The decline of Theranos began in 2015, when a series of journalism and regulatory investigations revealed doubts about the company's technology claims and whether Holmes had misled investors and the government. In 2018, the U.S. Securities and Exchange Commission charged Theranos and Holmes with deceiving investors by "massive fraud" through false or exaggerated claims about the accuracy of the company's blood-testing technology; Holmes settled the charges by paying a $500,000 fine, returning 18.9 million shares to the company, relinquishing her voting control of Theranos, and being barred from serving as an officer or director of a public company for ten years.[7] In June 2018, a federal grand jury indicted Holmes and former Theranos chief operating officer Ramesh Balwani on nine counts of wire fraud and two counts of conspiracy to commit wire fraud for distributing blood tests with falsified results to consumers.[8][9] A trial is set to begin in March 2021.[10]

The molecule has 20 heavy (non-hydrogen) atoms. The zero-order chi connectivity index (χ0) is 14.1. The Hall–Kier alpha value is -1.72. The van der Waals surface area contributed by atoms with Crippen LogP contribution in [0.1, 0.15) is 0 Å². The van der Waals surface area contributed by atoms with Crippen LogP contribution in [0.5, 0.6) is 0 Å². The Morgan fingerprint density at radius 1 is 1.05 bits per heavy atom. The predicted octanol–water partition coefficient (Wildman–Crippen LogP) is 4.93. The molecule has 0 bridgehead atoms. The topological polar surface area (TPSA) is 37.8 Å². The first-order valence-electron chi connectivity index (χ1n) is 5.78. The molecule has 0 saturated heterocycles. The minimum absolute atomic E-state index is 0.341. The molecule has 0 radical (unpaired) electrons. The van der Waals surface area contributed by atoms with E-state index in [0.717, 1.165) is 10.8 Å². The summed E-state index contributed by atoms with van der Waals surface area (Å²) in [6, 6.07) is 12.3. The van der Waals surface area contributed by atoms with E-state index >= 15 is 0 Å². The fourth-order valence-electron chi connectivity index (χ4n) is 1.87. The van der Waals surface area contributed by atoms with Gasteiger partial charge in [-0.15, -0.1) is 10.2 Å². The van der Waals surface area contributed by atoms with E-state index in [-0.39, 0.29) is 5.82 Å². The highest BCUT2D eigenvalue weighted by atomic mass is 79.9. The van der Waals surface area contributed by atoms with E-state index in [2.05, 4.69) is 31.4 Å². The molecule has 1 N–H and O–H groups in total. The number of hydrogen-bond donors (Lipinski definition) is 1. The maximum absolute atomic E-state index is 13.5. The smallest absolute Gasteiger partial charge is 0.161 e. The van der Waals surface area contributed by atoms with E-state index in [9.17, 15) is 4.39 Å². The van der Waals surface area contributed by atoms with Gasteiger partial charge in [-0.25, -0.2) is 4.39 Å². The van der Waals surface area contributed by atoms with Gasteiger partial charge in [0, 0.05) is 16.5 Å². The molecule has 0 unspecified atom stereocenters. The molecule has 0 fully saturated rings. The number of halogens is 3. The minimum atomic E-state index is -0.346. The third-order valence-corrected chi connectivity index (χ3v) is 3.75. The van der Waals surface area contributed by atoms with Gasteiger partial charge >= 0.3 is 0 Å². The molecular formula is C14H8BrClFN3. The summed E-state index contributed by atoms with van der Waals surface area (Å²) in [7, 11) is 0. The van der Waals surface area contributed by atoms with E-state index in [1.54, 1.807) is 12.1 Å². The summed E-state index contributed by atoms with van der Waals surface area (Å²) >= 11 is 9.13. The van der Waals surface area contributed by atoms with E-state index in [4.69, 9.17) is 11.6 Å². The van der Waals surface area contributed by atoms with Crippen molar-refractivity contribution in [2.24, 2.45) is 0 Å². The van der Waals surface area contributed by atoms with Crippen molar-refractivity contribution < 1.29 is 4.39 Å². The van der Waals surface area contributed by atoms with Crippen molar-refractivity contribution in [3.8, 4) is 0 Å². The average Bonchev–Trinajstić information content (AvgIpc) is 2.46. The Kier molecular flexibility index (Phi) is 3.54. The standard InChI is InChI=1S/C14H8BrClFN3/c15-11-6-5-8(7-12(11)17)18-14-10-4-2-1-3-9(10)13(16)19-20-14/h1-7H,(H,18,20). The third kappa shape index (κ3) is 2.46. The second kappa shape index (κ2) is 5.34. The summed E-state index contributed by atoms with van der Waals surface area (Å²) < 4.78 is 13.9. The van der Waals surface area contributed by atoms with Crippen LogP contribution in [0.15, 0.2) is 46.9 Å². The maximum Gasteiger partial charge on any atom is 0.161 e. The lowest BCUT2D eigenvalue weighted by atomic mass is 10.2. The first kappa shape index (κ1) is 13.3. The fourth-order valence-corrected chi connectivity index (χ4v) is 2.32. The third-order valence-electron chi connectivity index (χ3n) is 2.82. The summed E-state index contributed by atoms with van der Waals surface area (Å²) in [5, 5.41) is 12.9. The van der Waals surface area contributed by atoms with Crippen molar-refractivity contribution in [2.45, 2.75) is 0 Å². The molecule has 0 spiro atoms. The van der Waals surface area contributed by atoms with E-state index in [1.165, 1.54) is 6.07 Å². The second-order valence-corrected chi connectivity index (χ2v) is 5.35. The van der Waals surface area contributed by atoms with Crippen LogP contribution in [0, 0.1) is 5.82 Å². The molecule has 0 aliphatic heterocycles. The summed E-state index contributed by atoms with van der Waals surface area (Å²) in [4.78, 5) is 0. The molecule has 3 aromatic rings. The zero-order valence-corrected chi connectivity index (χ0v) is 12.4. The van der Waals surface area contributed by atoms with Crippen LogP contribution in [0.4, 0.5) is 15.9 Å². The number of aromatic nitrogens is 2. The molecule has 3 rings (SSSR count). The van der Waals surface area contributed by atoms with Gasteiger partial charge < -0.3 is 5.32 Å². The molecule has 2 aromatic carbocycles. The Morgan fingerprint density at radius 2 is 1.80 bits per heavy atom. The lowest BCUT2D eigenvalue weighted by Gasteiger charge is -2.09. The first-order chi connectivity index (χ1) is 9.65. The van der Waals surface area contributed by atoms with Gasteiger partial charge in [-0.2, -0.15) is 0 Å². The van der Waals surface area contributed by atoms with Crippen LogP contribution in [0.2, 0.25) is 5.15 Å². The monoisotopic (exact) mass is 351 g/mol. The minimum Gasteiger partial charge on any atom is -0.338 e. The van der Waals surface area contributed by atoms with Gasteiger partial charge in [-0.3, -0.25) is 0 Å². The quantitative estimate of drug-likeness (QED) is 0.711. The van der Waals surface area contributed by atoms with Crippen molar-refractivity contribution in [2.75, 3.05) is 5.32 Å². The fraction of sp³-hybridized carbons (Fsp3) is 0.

The credibility of Theranos was attributed in part to Holmes's personal connections and ability to recruit the support of influential people including Henry Kissinger, George Shultz, James Mattis, and Betsy DeVos. Holmes was in a clandestine romantic relationship with her chief operating officer, Ramesh Balwani.[11] After the demise of Theranos, she married hotel heir Billy Evans.

Holmes's career, the rise and dissolution of her company, and the subsequent fallout are the subject of a book, Bad Blood: Secrets and Lies in a Silicon Valley Startup, by the Wall Street Journal reporter John Carreyrou, and an HBO documentary feature film, The Inventor: Out for Blood in Silicon Valley.